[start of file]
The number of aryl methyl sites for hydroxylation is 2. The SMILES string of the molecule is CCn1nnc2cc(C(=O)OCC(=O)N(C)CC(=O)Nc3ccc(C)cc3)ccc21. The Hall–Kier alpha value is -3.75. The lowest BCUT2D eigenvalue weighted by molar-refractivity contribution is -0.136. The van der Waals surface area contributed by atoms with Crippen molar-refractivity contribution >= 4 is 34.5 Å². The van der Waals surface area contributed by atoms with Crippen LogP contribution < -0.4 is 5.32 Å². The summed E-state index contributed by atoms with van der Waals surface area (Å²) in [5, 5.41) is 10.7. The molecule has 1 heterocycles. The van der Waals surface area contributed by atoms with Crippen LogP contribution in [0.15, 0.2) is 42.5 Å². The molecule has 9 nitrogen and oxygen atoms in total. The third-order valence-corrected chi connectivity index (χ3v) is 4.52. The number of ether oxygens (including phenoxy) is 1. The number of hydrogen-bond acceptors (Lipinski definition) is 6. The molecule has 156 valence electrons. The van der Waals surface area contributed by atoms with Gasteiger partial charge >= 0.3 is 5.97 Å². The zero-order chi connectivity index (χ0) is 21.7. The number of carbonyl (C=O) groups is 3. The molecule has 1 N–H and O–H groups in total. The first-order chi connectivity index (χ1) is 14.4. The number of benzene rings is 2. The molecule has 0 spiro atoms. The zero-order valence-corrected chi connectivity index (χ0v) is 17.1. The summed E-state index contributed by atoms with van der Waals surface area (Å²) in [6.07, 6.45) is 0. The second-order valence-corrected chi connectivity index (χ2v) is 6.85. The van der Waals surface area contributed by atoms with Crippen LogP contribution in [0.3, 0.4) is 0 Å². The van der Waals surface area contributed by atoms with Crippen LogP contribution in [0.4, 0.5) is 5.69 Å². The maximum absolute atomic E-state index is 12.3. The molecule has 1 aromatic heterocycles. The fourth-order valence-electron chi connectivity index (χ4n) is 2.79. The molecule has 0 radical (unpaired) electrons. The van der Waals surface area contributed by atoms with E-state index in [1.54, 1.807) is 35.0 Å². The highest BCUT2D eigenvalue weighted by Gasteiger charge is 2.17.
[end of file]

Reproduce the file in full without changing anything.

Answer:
The number of aryl methyl sites for hydroxylation is 2. The SMILES string of the molecule is CCn1nnc2cc(C(=O)OCC(=O)N(C)CC(=O)Nc3ccc(C)cc3)ccc21. The Hall–Kier alpha value is -3.75. The lowest BCUT2D eigenvalue weighted by molar-refractivity contribution is -0.136. The van der Waals surface area contributed by atoms with Crippen molar-refractivity contribution >= 4 is 34.5 Å². The van der Waals surface area contributed by atoms with Crippen LogP contribution < -0.4 is 5.32 Å². The summed E-state index contributed by atoms with van der Waals surface area (Å²) in [5, 5.41) is 10.7. The molecule has 1 heterocycles. The van der Waals surface area contributed by atoms with Crippen LogP contribution in [0.15, 0.2) is 42.5 Å². The molecule has 9 nitrogen and oxygen atoms in total. The third-order valence-corrected chi connectivity index (χ3v) is 4.52. The number of ether oxygens (including phenoxy) is 1. The number of hydrogen-bond acceptors (Lipinski definition) is 6. The molecule has 156 valence electrons. The van der Waals surface area contributed by atoms with Gasteiger partial charge >= 0.3 is 5.97 Å². The zero-order chi connectivity index (χ0) is 21.7. The number of carbonyl (C=O) groups is 3. The molecule has 1 N–H and O–H groups in total. The first-order chi connectivity index (χ1) is 14.4. The number of benzene rings is 2. The molecule has 0 spiro atoms. The zero-order valence-corrected chi connectivity index (χ0v) is 17.1. The summed E-state index contributed by atoms with van der Waals surface area (Å²) in [6.07, 6.45) is 0. The second-order valence-corrected chi connectivity index (χ2v) is 6.85. The van der Waals surface area contributed by atoms with Crippen LogP contribution in [0.3, 0.4) is 0 Å². The van der Waals surface area contributed by atoms with Crippen LogP contribution in [0.4, 0.5) is 5.69 Å². The maximum absolute atomic E-state index is 12.3. The molecule has 1 aromatic heterocycles. The fourth-order valence-electron chi connectivity index (χ4n) is 2.79. The molecule has 0 radical (unpaired) electrons. The van der Waals surface area contributed by atoms with E-state index in [1.54, 1.807) is 35.0 Å². The highest BCUT2D eigenvalue weighted by Gasteiger charge is 2.17.